© 2024 WXPR
Play Live Radio
Next Up:
0:00 0:00
Available On Air Stations

Biden Hopes To Boost COVID Vaccination Rates By Focusing On Federal Workers

President Biden speaks about the pandemic and the country's vaccination campaign on Thursday at the White House.
Saul Loeb
AFP via Getty Images
President Biden speaks about the pandemic and the country's vaccination campaign on Thursday at the White House.

Updated July 29, 2021 at 6:18 PM ET

With the highly transmissible delta variant driving a surge in coronavirus cases, President Biden on Thursday sought to boost a flagging vaccination campaign by announcing new efforts, including rules for federal employees and contractors.

"Vaccines are the best defense against you getting severely ill from COVID-19 — the very best defense," Biden said in remarks from the White House.

The president has been trying to expand access to COVID-19 vaccines and pleading with Americans to get inoculated, but he has limited ability to force action.

Except when it comes to the federal workforce. Here, Biden has the ability to go beyond urging.

Under new rules laid out Thursday, federal employees and contractors — a group that the White House said includes more than 4 million Americans — will need to confirm they are vaccinated or be tested once or twice a week for the virus. Those who cannot attest to being vaccinated will also have to wear masks while on the job.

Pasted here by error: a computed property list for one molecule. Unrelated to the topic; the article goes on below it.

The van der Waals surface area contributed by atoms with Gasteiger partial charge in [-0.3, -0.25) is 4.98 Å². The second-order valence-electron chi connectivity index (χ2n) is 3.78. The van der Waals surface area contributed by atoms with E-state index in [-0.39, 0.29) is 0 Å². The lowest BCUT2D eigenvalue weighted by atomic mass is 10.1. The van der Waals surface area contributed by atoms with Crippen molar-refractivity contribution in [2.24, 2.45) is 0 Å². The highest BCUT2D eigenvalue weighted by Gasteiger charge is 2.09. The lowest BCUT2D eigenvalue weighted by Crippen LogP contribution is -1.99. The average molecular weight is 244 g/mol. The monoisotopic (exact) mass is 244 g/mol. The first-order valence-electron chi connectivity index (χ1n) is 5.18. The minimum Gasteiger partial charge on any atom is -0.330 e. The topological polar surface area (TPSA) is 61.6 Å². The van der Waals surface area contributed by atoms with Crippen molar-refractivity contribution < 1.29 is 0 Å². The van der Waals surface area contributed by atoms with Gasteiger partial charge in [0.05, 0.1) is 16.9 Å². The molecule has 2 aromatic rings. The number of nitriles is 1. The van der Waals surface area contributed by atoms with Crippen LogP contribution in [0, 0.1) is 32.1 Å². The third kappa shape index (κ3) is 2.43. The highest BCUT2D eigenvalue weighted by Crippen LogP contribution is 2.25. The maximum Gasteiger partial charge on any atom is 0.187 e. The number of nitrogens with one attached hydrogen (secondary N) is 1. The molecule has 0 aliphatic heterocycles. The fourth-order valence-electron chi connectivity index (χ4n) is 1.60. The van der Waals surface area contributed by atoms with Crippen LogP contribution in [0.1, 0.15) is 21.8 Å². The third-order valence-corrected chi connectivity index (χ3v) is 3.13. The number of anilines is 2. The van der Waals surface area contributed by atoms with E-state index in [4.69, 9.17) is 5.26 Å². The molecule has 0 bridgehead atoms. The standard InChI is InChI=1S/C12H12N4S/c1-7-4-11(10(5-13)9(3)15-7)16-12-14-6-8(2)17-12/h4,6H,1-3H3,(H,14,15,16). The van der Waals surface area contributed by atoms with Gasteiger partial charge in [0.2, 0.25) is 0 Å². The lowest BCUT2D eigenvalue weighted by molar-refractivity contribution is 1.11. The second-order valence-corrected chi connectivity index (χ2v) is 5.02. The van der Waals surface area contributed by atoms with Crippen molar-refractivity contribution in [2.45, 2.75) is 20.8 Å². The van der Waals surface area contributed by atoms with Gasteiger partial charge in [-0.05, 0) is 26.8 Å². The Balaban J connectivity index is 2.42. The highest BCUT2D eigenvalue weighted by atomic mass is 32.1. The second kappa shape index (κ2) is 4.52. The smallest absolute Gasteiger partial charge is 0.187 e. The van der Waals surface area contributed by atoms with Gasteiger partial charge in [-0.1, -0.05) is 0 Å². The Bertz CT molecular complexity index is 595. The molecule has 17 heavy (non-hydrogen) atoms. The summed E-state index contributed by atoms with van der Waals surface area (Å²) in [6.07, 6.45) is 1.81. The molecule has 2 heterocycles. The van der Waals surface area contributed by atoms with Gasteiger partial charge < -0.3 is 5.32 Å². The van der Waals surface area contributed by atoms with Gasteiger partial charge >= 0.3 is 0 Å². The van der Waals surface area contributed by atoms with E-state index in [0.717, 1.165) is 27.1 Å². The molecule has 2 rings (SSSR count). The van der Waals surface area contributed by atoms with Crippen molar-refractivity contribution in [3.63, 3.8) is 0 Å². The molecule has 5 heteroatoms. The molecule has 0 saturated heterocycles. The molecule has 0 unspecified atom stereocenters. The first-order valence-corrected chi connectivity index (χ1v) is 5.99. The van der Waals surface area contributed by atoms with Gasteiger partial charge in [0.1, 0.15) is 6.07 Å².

The federal government is the largest employer in the nation, and the move could spur private companies to take similar steps. Some already have. The administration plans to urge businesses to follow the federal government's model.

Biden is also directing the Defense Department to look into how and when to add the COVID-19 vaccine to the list of required vaccinations for the military.

Responding to a reporter inquiry after his remarks, Biden added it's "still a question" whether the federal government could mandate vaccines for the whole country.